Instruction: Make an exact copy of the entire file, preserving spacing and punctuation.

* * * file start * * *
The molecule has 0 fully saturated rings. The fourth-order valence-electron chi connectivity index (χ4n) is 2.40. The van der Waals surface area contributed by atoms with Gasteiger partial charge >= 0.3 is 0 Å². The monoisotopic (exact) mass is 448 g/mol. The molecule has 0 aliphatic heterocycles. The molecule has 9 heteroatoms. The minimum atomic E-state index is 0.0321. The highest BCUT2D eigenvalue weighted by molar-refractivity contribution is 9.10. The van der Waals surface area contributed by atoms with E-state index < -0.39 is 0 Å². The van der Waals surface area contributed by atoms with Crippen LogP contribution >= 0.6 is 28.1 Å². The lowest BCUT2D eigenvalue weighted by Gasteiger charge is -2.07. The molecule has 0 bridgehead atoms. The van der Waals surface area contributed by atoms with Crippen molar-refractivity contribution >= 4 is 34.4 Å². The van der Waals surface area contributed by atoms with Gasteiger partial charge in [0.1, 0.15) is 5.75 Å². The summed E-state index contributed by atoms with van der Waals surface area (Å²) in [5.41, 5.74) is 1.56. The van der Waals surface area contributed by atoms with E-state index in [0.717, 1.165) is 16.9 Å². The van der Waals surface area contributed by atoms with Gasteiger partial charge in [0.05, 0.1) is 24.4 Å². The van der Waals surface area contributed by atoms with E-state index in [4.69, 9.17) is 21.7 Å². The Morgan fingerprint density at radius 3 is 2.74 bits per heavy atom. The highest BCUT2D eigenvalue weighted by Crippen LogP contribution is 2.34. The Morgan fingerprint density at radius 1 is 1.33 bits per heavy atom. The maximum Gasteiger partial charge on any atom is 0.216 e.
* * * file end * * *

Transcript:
The molecule has 0 fully saturated rings. The fourth-order valence-electron chi connectivity index (χ4n) is 2.40. The van der Waals surface area contributed by atoms with Gasteiger partial charge >= 0.3 is 0 Å². The monoisotopic (exact) mass is 448 g/mol. The molecule has 0 aliphatic heterocycles. The molecule has 9 heteroatoms. The minimum atomic E-state index is 0.0321. The highest BCUT2D eigenvalue weighted by molar-refractivity contribution is 9.10. The van der Waals surface area contributed by atoms with E-state index < -0.39 is 0 Å². The van der Waals surface area contributed by atoms with Crippen LogP contribution >= 0.6 is 28.1 Å². The lowest BCUT2D eigenvalue weighted by Gasteiger charge is -2.07. The molecule has 0 bridgehead atoms. The van der Waals surface area contributed by atoms with Crippen molar-refractivity contribution >= 4 is 34.4 Å². The van der Waals surface area contributed by atoms with Gasteiger partial charge in [0.1, 0.15) is 5.75 Å². The summed E-state index contributed by atoms with van der Waals surface area (Å²) in [5.41, 5.74) is 1.56. The van der Waals surface area contributed by atoms with E-state index in [0.717, 1.165) is 16.9 Å². The van der Waals surface area contributed by atoms with Gasteiger partial charge in [0.05, 0.1) is 24.4 Å². The van der Waals surface area contributed by atoms with E-state index in [4.69, 9.17) is 21.7 Å². The Morgan fingerprint density at radius 3 is 2.74 bits per heavy atom. The highest BCUT2D eigenvalue weighted by Crippen LogP contribution is 2.34. The Morgan fingerprint density at radius 1 is 1.33 bits per heavy atom. The maximum Gasteiger partial charge on any atom is 0.216 e.